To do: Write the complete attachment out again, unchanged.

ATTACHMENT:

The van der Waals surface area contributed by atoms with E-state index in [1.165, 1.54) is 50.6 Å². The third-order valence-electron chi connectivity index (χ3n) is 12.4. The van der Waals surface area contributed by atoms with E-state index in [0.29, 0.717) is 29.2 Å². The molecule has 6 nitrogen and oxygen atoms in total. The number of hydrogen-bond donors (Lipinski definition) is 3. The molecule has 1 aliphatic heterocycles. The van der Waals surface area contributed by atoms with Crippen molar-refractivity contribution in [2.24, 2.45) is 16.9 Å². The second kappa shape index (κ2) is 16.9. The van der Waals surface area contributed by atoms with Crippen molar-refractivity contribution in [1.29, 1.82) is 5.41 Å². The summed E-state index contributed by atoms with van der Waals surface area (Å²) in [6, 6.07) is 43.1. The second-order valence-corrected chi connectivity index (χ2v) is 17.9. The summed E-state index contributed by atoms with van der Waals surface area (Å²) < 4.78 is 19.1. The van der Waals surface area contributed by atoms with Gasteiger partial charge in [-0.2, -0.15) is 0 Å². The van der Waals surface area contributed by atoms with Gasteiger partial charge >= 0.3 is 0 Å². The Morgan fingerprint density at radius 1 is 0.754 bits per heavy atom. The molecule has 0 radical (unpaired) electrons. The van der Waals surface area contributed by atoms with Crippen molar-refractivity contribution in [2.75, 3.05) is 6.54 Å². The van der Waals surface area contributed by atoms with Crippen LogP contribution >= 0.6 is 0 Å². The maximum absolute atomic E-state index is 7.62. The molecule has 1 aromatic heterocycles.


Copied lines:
The van der Waals surface area contributed by atoms with E-state index in [1.165, 1.54) is 50.6 Å². The third-order valence-electron chi connectivity index (χ3n) is 12.4. The van der Waals surface area contributed by atoms with E-state index in [0.29, 0.717) is 29.2 Å². The molecule has 6 nitrogen and oxygen atoms in total. The number of hydrogen-bond donors (Lipinski definition) is 3. The molecule has 1 aliphatic heterocycles. The van der Waals surface area contributed by atoms with Crippen molar-refractivity contribution in [2.24, 2.45) is 16.9 Å². The second kappa shape index (κ2) is 16.9. The van der Waals surface area contributed by atoms with Crippen molar-refractivity contribution in [1.29, 1.82) is 5.41 Å². The summed E-state index contributed by atoms with van der Waals surface area (Å²) in [6, 6.07) is 43.1. The second-order valence-corrected chi connectivity index (χ2v) is 17.9. The summed E-state index contributed by atoms with van der Waals surface area (Å²) < 4.78 is 19.1. The van der Waals surface area contributed by atoms with Gasteiger partial charge in [-0.2, -0.15) is 0 Å². The van der Waals surface area contributed by atoms with Gasteiger partial charge >= 0.3 is 0 Å². The Morgan fingerprint density at radius 1 is 0.754 bits per heavy atom. The molecule has 0 radical (unpaired) electrons. The van der Waals surface area contributed by atoms with Crippen molar-refractivity contribution in [2.75, 3.05) is 6.54 Å². The van der Waals surface area contributed by atoms with Crippen LogP contribution >= 0.6 is 0 Å². The maximum absolute atomic E-state index is 7.62. The molecule has 1 aromatic heterocycles.